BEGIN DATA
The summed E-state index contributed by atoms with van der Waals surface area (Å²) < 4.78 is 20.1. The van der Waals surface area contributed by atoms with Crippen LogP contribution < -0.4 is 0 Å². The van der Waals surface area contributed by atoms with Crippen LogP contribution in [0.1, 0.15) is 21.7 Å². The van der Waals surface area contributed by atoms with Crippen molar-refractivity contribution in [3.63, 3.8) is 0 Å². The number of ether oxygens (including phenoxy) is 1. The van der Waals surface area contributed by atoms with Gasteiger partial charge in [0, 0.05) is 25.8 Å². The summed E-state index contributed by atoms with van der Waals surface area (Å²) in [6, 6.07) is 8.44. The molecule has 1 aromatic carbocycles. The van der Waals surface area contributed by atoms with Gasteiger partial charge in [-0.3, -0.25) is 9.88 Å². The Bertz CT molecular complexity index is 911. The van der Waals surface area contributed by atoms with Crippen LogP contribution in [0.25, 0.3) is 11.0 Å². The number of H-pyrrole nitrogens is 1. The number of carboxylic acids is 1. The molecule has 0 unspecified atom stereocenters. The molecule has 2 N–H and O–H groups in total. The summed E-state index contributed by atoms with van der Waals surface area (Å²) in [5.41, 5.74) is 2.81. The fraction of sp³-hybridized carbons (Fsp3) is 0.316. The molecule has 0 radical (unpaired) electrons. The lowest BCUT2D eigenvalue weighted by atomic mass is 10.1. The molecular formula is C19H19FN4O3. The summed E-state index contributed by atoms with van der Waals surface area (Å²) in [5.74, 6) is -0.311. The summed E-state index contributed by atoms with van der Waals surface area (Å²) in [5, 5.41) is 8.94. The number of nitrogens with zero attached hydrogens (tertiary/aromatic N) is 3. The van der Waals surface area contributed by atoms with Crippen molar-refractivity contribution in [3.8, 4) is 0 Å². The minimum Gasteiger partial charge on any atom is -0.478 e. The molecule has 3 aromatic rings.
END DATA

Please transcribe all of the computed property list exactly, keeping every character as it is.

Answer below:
The summed E-state index contributed by atoms with van der Waals surface area (Å²) < 4.78 is 20.1. The van der Waals surface area contributed by atoms with Crippen LogP contribution < -0.4 is 0 Å². The van der Waals surface area contributed by atoms with Crippen LogP contribution in [0.1, 0.15) is 21.7 Å². The van der Waals surface area contributed by atoms with Crippen molar-refractivity contribution in [3.63, 3.8) is 0 Å². The number of ether oxygens (including phenoxy) is 1. The van der Waals surface area contributed by atoms with Gasteiger partial charge in [0, 0.05) is 25.8 Å². The summed E-state index contributed by atoms with van der Waals surface area (Å²) in [6, 6.07) is 8.44. The molecule has 1 aromatic carbocycles. The van der Waals surface area contributed by atoms with Gasteiger partial charge in [-0.3, -0.25) is 9.88 Å². The Bertz CT molecular complexity index is 911. The van der Waals surface area contributed by atoms with Crippen LogP contribution in [0.25, 0.3) is 11.0 Å². The number of H-pyrrole nitrogens is 1. The number of carboxylic acids is 1. The molecule has 0 unspecified atom stereocenters. The molecule has 2 N–H and O–H groups in total. The summed E-state index contributed by atoms with van der Waals surface area (Å²) in [5.41, 5.74) is 2.81. The fraction of sp³-hybridized carbons (Fsp3) is 0.316. The molecule has 0 radical (unpaired) electrons. The lowest BCUT2D eigenvalue weighted by atomic mass is 10.1. The molecular formula is C19H19FN4O3. The summed E-state index contributed by atoms with van der Waals surface area (Å²) in [5.74, 6) is -0.311. The summed E-state index contributed by atoms with van der Waals surface area (Å²) in [5, 5.41) is 8.94. The number of nitrogens with zero attached hydrogens (tertiary/aromatic N) is 3. The van der Waals surface area contributed by atoms with Crippen molar-refractivity contribution in [3.8, 4) is 0 Å². The minimum Gasteiger partial charge on any atom is -0.478 e. The molecule has 3 aromatic rings.